Let’s talk about safe spaces.
When I say “safe space” I’m talking about creating an environment where people you’re speaking with feel comfortable being themselves.
This isn’t a coaching thing or a therapy thing. It’s a human thing.
When you create a safe space, the person you’re speaking with
trusts that they will be seen and heard,
feels at ease to express themselves,
has a calm, non-judgmental environment in which to explore their thoughts,
can open up, be vulnerable, and take risks.
Which improves relationships, and encourages greater self-worth, more authenticity, and increased courage and capability in others. It is literally all good.
That's the why.
Here's the how.
A (Very) Short Course In Creating A Safe Space
First, do no harm.
Most of us aren’t bullies.
Most of us simply respond without thinking.
Imagine a friend or colleague telling you “I’m gay,” or “I decided to train as a tattoo artist,” or “I’m going on a year-long Buddhist retreat.”
You might swing right into “You’re WHAT?!” or “THOSE people?!” or “Are you fucking kidding me?!”
Which, ya know, might be how you FEEL, but doesn’t make that person feel seen or heard. Or validated. Or valued. Or safe.
Which means bringing your open mind to the conversation and leaving judgment at the door. And which means allowing that other humans are different from you. And which means - now, pay special attention to this one - it means you don’t have to agree with the other person to create a safe space. Because right now in this moment, it's not about you. It's not even about Truth. It's about someone wanting to be heard.
This doesn't mean ignoring your own thoughts or beliefs, or to imply that they aren't worthy of sharing. It's the opposite! Your ideas and feelings are so precious, we want you to have a safe space to express them and be heard. And just as your ideas and feelings are precious, so are theirs. So you be their safe space, and maybe they will be yours, or maybe you'll find your safe space in another person. Okay? Okay.
𝟰 𝗦𝘁𝗲𝗽𝘀 𝗧𝗼 𝗖𝗿𝗲𝗮𝘁ing 𝗔 𝗦𝗮𝗳𝗲 𝗦𝗽𝗮𝗰𝗲
1. BEFORE YOU BEGIN: FIRST, DO NO HARM
You want other people to feel safe and comfortable with you.
So don't react to them with emotions, behaviours, or words that hurt, belittle, cast doubt, or that attempt to control the outcome.
If you want to, you can take a slow deep breath to ground yourself, and remember that the purpose of this safe space is for them to feel seen and heard.
2. PAUSE: CHECK YOUR JUDGMENT (AND CERTAINTY) AT THE DOOR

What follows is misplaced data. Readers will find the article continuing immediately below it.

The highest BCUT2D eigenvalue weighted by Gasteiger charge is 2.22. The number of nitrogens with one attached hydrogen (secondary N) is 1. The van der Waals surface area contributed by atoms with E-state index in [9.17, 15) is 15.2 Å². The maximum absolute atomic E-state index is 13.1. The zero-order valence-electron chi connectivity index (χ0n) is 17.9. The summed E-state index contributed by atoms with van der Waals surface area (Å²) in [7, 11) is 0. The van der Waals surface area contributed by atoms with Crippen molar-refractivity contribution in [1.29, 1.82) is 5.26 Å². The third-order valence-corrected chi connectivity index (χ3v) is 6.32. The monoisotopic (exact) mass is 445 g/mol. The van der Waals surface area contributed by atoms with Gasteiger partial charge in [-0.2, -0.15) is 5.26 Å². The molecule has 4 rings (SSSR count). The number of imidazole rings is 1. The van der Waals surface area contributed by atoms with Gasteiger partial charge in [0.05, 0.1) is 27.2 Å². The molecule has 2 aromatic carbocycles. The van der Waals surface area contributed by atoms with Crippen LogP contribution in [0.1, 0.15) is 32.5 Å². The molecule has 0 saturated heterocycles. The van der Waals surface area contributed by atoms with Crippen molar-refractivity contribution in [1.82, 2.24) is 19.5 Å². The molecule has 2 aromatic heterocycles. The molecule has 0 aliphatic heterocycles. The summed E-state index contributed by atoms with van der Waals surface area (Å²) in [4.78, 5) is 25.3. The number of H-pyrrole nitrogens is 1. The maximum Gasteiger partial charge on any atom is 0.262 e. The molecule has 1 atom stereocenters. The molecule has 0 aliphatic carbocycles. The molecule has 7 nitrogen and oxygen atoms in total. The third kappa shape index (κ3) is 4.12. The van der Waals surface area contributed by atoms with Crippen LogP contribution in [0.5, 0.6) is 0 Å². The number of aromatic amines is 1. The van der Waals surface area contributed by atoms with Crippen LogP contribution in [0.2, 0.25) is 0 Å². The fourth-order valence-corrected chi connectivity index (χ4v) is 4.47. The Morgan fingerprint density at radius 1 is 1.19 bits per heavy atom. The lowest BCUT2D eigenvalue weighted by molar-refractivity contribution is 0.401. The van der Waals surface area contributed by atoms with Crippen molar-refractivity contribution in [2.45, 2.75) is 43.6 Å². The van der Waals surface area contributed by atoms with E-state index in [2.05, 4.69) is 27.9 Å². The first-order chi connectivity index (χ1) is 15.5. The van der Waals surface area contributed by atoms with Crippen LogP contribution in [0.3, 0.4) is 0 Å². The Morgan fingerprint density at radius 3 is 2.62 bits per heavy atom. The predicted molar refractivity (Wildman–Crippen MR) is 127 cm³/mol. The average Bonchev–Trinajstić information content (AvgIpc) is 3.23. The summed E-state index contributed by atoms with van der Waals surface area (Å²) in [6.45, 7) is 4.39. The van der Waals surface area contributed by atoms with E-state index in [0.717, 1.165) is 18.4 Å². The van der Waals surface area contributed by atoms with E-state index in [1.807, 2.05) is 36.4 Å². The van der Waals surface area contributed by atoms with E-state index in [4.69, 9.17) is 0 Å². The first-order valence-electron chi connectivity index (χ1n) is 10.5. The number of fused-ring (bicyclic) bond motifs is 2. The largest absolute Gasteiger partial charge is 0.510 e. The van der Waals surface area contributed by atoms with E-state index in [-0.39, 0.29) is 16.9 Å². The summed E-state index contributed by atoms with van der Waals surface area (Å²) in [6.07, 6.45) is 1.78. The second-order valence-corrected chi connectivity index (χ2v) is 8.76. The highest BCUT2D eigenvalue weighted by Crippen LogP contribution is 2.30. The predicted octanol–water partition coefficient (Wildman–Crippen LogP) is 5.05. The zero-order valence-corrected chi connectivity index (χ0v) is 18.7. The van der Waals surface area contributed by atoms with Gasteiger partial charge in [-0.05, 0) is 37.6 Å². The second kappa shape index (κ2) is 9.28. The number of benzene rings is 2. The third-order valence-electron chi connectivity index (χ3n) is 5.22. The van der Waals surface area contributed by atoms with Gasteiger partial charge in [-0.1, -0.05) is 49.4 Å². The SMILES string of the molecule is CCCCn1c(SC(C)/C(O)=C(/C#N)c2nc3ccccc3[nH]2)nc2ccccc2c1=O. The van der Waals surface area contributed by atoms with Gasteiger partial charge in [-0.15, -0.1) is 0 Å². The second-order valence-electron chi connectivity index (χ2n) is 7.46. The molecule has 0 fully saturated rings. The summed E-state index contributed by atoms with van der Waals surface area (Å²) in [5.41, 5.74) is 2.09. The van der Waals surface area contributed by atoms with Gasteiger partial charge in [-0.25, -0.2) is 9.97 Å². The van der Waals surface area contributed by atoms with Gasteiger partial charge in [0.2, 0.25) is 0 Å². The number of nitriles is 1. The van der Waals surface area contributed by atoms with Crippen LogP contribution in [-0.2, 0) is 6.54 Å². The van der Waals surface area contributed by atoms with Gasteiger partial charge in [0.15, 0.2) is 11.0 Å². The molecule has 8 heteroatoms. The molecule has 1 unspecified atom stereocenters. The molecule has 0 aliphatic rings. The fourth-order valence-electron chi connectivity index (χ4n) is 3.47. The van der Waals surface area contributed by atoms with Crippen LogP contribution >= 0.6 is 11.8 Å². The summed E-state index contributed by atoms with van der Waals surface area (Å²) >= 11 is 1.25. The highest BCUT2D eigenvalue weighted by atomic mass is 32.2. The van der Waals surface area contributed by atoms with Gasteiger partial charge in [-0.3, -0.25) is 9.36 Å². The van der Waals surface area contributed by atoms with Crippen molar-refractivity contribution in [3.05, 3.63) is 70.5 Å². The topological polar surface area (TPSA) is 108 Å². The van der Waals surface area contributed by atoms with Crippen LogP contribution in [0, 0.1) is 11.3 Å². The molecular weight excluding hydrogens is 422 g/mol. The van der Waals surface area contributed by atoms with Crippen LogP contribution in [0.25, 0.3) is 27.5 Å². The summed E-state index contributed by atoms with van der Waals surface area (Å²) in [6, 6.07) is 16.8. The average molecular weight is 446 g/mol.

Remind yourself that you're not here to assess the validity of an idea or feeling.
Any kind of judgment is going to make the other person feel defensive, not safe.
And being certain that you are right is going to make it hard for you to listen to them with an open mind.
Release your certainty! Allow that someone else might have a different, valid perspective. Start this conversation with a blank slate.
3. LISTEN: TUNE IN TO THE PERSON SPEAKING
Quiet your thoughts and open your mind, and focus on THEM. Listen without planning how you’re going to respond. Allow your mind to become clear and quiet, so you can hear what they are saying completely.
When they finish speaking, wait before responding. Silence gives them permission to say or think or feel more.
And you can gather your thoughts before you reply; they won’t mind waiting.
4. RESPOND: BE OPEN MINDED AND CURIOUS
You may not need to respond at all. If someone is confiding in you, your opinion is probably not needed. They simply need to talk to someone they can trust. You might nod, or say "uh-huh," or "I'm listening."
Remember that you don't know what they're thinking or feeling, and that it's better to ask than presume. Try "How does that feel?" instead of "That must feel awful."
If it's relevant and you want to hear more, ask respectful, expansive questions, such as, “Go on.” “Can I ask you something?” or “I’m wondering about…”
Friendly reminder: creating a safe space improves relationships, and encourages greater self-worth, more authenticity, and increased courage and capability in others.
This is truly something you want to be part of.
Give it a try.
See how it feels.